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Professions that are bad for COPD

27 Oct 2014
| Under COPD, Lung Disease | Posted by | 2 Comments
Professions that are bad for COPD

Polluted air in the Workplace

Chronic obstructive pulmonary disease (COPD) can be caused by a variety of environmental factors. The main contributing factor to the development of COPD is smoking, but regular exposure to air pollutants increases your chances of causing COPD to develop. By paying close attention to the air you breathe and by keeping your lungs healthy, you can ward off the likelihood of suffering from COPD. The first step is making sure you’re not involved in certain professions that are bad for COPD.

You’re Not too Young to Worry 

Most patients are diagnosed with COPD between the ages of 55 and 75, but the disease starts to develop when people are much younger. Smoking is the leading cause of COPD, and most people start smoking at a very young age, in fact, of current smokers, over 68 percent started smoking when they were 18 or younger. However, the pollutants that employees are exposed to in the work place accounts for 19 percent of all COPD cases and over 31 percent of COPD cases in people whom have never smoked. Pollutants don’t typically lead to COPD unless there is a history of continuous exposure over long periods of time. So even though your lungs may feel healthy, COPD may be lurking in your future.

Professions that Are Bad for COPD 

There are plenty of factors that are difficult to control when it comes to breathing polluted air. Where you live is difficult to manage, especially if you need to live close to work, but it’s not impossible. The Environmental Protection Agency (EPA) publishes an annual list of the areas of the country that have the most and least pollution in the air.  Educating yourself about the air that you breathe is a great first step in preventing COPD.

It is also important to educate yourself on the dangers of some occupations when it comes to damaging your lungs. Occupational lung disease (OLD) is an increasingly diagnosed disease and includes COPD that is brought on by a specific profession. The most typical cause for OLD is through exposure to toxic irritants and fumes like dust and chemicals. The following industries have been found to be very dangerous for the health of your lungs:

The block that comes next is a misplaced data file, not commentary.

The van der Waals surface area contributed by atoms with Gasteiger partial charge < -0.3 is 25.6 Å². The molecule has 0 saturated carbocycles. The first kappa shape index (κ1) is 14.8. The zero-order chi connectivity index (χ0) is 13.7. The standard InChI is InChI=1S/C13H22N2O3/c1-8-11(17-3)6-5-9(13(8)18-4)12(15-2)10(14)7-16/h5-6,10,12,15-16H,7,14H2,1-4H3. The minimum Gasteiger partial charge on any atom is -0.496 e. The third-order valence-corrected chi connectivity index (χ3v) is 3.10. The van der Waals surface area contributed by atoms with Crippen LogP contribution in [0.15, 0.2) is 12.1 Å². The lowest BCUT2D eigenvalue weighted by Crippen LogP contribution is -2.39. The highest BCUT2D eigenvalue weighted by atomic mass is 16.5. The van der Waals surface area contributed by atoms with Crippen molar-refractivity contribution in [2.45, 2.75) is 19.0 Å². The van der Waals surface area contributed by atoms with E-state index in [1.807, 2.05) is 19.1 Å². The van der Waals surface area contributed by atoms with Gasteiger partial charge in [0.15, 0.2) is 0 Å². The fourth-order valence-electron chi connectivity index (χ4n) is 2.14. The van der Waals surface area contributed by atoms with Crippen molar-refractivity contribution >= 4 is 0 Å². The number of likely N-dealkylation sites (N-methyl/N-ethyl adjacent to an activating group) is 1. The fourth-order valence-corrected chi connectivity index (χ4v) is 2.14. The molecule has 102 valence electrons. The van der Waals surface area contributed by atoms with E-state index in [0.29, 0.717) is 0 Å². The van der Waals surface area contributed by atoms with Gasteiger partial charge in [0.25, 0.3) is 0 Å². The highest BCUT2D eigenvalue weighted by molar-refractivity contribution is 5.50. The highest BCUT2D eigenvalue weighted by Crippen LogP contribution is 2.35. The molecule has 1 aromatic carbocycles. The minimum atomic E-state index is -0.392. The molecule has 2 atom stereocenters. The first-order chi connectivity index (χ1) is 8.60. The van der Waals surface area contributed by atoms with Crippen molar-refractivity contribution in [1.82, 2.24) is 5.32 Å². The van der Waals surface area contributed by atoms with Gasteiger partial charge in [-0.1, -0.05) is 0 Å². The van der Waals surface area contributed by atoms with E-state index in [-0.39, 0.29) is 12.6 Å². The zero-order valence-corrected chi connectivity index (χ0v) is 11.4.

• Coal Mining – small coal dust particles get trapped in your lungs causing coal worker’s pneumoconiosis (black lung).
  • Asbestos Remediation – it’s impossible to remove asbestos in an environment that is 100 percent safe. If the material is inhaled it can causes asbestosis and mesothelioma.  Unfortunately, the smallest fibers are the most dangerous to your lungs and very hard to avoid.
  • Welding – the inhalation of small particles of any metal is detrimental to the lungs. The largest danger comes from the fumes emitted during the welding process, specifically manganese particles.
  • Sandblasting and Construction – silicosis is the most common form of lung disease when working around silica dust in occupations like sand blasting and other various construction jobs. Studies have directly linked the inhalation of silica dust to developing COPD.
  • Metal Refining – a byproduct of lead, zinc and copper refining, cadmium is a soft metal that is often found in compounds joining oxygen and sulfur. The compound enters your lungs and it is very difficult to expel. Exposure to cadmium can cause chronic emphysema.

These occupations don’t always lead to developing COPD or other serious lung disease, but knowing your risks can help you safeguard yourself against the disease. Always wear protective breathing gear whenever you’re working in an environment that is heaving with dust and fumes, especially if organic or chemical materials are dispersed into the air. Smoking is always bad for lung health, but combining an occupation that increases your risks of COPD and smoking can create a critical environment for your lungs.

If you or a loved one has been diagnosed with COPD, stem cell treatments may be an option. Contact or call (800) 729-3065 us today and speak with one of our patient care coordinators about your options.


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